What Happens When Teachers Are at the Helm of a School?

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Dan Fanelli teaches at a teacher-led school

Science teacher Dan Fanelli is spearheading the creation of a new peer evaluation system at Renaissance Charter in Jackson Heights, Queens. A small group of teachers piloted the system last spring, and they are now working to roll it out to the whole school.

The administration is barely involved — and that’s by design.

Fanelli, a seventh-year teacher who also works as a liaison to the administration, said the school runs on the philosophy that the best ideas come from the bottom up, rather than from administrators, policymakers, or politicians. Teachers at Renaissance, Fanelli said, are happy to make the extra effort.

“They’re willing to put in the time after school to be in that meeting and make decisions about what’s coming up in the future,” he said.

Renaissance teachers make decisions on everything from field trips and curriculum to who gets hired and how the school is structured. 

And it’s not alone: There are about 70 teacher-led schools currently operating in the country; Education Evolving, a nonprofit that supports this model, said about 10 more are in development across the country. There are at least two others in New York City: Amber Charter in East Harlem and Professional Prep in Brooklyn. All three are charter schools, and at Amber and Renaissance the teachers are members of the union, a rarity for charter school faculty.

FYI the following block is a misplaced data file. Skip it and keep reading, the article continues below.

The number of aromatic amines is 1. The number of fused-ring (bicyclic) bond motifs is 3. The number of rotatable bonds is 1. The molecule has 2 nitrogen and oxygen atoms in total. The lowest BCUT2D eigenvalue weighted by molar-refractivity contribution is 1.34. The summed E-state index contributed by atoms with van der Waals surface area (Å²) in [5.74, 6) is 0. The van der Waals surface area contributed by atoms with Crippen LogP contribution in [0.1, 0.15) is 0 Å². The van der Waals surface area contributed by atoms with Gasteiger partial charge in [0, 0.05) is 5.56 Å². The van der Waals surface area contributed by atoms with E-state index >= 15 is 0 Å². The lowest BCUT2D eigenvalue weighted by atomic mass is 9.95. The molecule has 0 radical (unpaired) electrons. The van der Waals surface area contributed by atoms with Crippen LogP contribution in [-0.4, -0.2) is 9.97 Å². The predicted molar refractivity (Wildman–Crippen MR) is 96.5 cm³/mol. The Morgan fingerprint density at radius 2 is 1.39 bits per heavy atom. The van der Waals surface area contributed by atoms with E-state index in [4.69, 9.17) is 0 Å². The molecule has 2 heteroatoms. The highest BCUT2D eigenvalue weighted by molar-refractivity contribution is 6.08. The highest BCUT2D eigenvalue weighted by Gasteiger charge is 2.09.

The decision-making process at Renaissance can get pretty messy. Principal Stacey Gauthier said it’s her job to facilitate that mess.

“I think ultimately people understand that to have something that’s truly democratic, there’s no way for it not to be messy,” Gauthier said. “So it would be a lot easier, structurally, if I just made all the decisions and said, ‘This is what it is, here’s my policy, live by it.’”

But that’s not the way good ideas happen, she added. “We sacrifice the neatness in exchange for a smarter decision.”

It’s a model education advocates said could be adopted, even in part, by schools looking to involve their teachers more in the decision-making process.

“Just having a model where teachers are given the authority to make some decisions in their classroom, to use their expertise to figure out what the best methods are to reach their kids, is a really important way to make good teachers who want to stay at a school,” said Halley Potter, a fellow at the Century Foundation.